JM4 Tactical, of Abilene, is best known for their innovative magnetic holsters. But there’s more to their product line, the newest of which is an outside-waistband (OWB) holster called the Maven. The Maven is understated, casual, yet unique in design. A single piece of Hermann Oak Grade A leather forms the entire holster. The lower half is folded to create a pocket for the gun, with the fold over the slide. The opposite ends are joined in front of the trigger guard by saddle-quality stitching. On the upper, body-facing side is another fold that forms the belt attachment. It accommodates belts up to about two inches wide.
Like JM4’s flagship holster, the magnetic Quick Click & Carry, there’s a Maven holster to fit just about every handgun. The company website has a fit guide organized by brand/model to aid with selecting the right size. Some, but not all Mavens are fitted with a Phillips screw just aft of the trigger guard. It makes retention somewhat adjustable. Color choices are black and brown, with a semi-gloss finish.
I wore a Maven around for a few days as a test, carrying a Lone Wolf LTD I, a near-clone of a Glock 19 and a fit for the Large/Long size holster. Also worn was a nearly identical Glock 23. At first I was concerned that retention might not be adequate. But between the retention screw adjustment and the beginnings of breaking-in that began as soon as I really seated the trigger guard as deep as it would go, I wasn’t concerned about the gun coming loose during typical mundane activities like household chores, mowing, and weed-pulling. There is a break-in video on the JM4 Tactical website to assist consumers in speeding up the process, which can only improve retention and ease of use, not to mention it lends a lovely, gun-specific patina over time. Because break-in and retention are closely linked, I would recommend only using the Maven for a single model rather than moving it between guns.
This holster is designed as an economical alternative to JM4’s Boltaron/leather Relic model. While the Relic’s custom fit is sacrificed, the Maven does offer the advantage of never being abrasive to gun finish, something that’s important for many OWB carriers.
My Lone Wolf LTD I proved to be comfortable to wear in the Maven. There is a very slight drop effect, placing the gun in easy reach whereas I struggle with many OWB holsters that carry the gun high for concealment. This holster does have an FBI cant, industry vernacular for an approximate 10-degree rearward tilt of the muzzle end. While many people prefer a cant for concealability under a jacket, it does make drawing slightly unwieldy compared to a vertical-hanging holster. But because this one doesn’t fit tight to the body, I didn’t find that to be a big impediment to drawing or reholstering.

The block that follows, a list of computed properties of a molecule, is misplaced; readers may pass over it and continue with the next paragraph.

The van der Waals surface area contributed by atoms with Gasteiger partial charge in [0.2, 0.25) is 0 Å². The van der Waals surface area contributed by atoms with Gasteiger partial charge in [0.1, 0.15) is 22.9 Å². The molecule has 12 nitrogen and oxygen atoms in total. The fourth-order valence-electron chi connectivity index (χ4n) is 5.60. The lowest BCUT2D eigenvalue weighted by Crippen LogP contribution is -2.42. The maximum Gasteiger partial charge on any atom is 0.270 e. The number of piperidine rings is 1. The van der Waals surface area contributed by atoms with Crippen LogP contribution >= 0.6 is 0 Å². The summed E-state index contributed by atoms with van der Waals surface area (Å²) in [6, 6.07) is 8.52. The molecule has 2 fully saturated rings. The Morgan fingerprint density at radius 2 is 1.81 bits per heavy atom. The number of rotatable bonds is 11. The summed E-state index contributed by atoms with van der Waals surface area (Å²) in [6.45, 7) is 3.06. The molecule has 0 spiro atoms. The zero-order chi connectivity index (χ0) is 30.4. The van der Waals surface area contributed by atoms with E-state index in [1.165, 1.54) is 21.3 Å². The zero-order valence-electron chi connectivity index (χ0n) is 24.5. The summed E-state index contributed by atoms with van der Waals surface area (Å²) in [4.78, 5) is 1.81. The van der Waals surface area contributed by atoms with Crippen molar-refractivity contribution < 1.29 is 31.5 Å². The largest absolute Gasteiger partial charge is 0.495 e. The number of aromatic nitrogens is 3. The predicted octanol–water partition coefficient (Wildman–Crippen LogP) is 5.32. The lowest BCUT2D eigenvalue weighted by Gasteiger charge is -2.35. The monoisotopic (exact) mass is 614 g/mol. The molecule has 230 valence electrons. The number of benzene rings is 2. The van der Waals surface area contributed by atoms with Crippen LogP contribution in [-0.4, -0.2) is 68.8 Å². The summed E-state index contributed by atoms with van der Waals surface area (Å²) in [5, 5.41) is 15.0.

Speaking of re-holstering, especially as the Maven is being broken in, it’s important to insert the muzzle carefully into the holster, clearing the unsupported outward-facing section of leather on the way. Re-holstering is perhaps the most underestimated task associated with wearing a handgun. It’s not acceptable to muzzle one’s support hand while inserting the gun, an action many wearers of soft holsters aren’t even aware that they do. It is possible to reholster safetly with the Maven, but caution is warranted as outside pressure during re-holstering or an odd break-in crease could impede its opening, which does stay open and sufficiently rigid under normal conditions.
I think the Maven has a place as an entry-level holster or for casual wear when intense physical activity or threats of the gun being involuntarily wrested from the holster are not on the day’s schedule. Its generic sizing offers some range-day transferability when multiple guns are in use. Its unassuming look makes it a contender for cold-weather OWB concealment under a long shirt or jacket. In comparison to the company’s excellent Quick Click & Carry design, and their Relic model too, its retention and sturdiness pale. But at $69.99, it stands as a good candidate for casual days and a budget OWB holster. Due to its flexibility and not being crush-proof, it’s not a top candidate for serious training.
JM4 Tactical is a Texas-based, family- and veteran-owned company. Their growing footprint in the holster, training, and social media realms, along with significant support for area charities and gun rights causes, have earned the company a respected place in the industry. Those traits played a part in the inspiration of the Maven. Chad Myers, JM4 Tactical founder and co-owner, emphasizes that this holster is “one hundred percent a USA product.” In a market that’s competitive, Myers has grown weary of “America made” claims on other brands’ holsters that were actually made with foreign materials or labor. His company has been and remains committed to being a true-blue American brand.